But it was time to stop trying to glue the shards back together, and instead find a solution that actually served her business, not her brokenness.

How We Make Our Own Brand of Confusion

Instead of truly sitting with a challenge that has shown up, and clearly observing how it has triggered us, we tend to “figure things out.”

In other words?  We think.

Then we think some more.

To the extent that we are holding on to something, some trigger, some old and well-worn wound, we increase our confusion, as well as the complexity of our situation.

The List of the Many Things We Grasp and Clutch

So for starters, read over this list of things business owners cling to.  If you are confused or struggling to find a solution for some seemingly impossible circumstance, you may discover upon digging that one of these items is the source of that confusion.

A bad hire

A client who doesn’t renew

A violation of a contract

A non-paying client

An investment that didn’t work out

Bad advice you shouldn’t have taken

A coach that was not a good match for your business

Not following your intuition when it shouted at you

Something stupid you said that lost the project bid

An interview that didn’t go well

A prospective hire who turned down your job offer

The fact that you woke up an hour later than you wanted this morning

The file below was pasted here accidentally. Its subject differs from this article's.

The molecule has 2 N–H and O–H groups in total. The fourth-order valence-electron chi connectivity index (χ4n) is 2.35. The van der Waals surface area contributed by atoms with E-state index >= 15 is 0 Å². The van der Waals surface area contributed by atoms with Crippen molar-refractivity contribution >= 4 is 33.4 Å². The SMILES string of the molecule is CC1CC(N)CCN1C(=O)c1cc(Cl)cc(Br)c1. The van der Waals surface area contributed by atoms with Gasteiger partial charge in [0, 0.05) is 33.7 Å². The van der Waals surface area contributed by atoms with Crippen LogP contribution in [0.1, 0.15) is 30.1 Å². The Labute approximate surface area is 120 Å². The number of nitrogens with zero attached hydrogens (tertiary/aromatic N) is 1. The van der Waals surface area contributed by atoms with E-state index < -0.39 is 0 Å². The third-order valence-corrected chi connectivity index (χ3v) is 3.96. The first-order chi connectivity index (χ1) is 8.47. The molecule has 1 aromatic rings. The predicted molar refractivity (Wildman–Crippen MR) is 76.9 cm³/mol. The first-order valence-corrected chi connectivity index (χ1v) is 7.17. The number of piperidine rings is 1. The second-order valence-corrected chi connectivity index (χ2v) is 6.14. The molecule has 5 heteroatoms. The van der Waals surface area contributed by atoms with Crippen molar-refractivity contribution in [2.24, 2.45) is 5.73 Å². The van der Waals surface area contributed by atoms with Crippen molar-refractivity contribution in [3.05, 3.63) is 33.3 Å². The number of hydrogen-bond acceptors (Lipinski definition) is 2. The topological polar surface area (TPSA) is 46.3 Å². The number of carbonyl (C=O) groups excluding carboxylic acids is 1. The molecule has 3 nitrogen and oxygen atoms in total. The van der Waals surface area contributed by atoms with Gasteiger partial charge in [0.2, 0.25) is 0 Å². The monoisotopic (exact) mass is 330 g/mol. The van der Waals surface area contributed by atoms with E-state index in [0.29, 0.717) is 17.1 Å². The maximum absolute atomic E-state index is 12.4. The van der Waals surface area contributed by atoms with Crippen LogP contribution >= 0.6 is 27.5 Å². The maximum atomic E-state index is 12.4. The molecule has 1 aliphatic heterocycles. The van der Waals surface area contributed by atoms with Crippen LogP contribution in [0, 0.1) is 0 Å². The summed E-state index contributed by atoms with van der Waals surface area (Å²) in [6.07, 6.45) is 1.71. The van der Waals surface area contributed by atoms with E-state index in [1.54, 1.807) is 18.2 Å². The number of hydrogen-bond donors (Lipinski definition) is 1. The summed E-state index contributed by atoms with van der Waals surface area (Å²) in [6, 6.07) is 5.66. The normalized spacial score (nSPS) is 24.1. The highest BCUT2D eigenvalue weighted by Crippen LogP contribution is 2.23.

A vendor who lied to you

A website designer who didn’t finish the job

(Feel free to add your own in the comments below.)

The Crucial Question that Clears the Block

Okay, back to my pile of pottery shards…

I let the broken raku pottery sit on the kitchen counter in a pile for a few hours. Every time I saw it, it brought on the usual barrage of self-effacing thoughts.

Until I remembered Joan.

Then I smiled.

I asked myself the crucial question:

What needs to happen so I can move on?

My first step was to throw out the unusable pottery. I took that step.  A seemingly small one – but potentially connected to bigger patterns.

Which brings me to you, my friend…

If you discover that you’re holding on to anything from the list above, the question to ask yourself is this:

What exact steps do I need to take so that I can move forward now?

Take the time to map them out in exquisite detail. And then, go take one step.  Holding on to what should or shouldn’t have happened has never and will never serve you or your success.

 

3 COMMENTS ADD A COMMENT
  • Jodi

    This was HUGE! I’m not sure if it was sitting out in the fresh air while I read it, but it uncovered a ginormous block for me! One so big that it has held me back from so many amazing things…. Thank you for sharing.

  • Christina DiAngelus

    I am also a fan of holding onto one piece of the broken (provided it was a good thing/relationship/situation): 1 piece of the busted pottery (this has happened too often in this house with my own pottery) that may serve as a paperweight, mosaic, non-functional art decor…an positive testimonial or card from the employee or boss who has moved on…writing down the good lesson I learned from a bad situation.

  • Elle morgan

    Thank you ! Well done!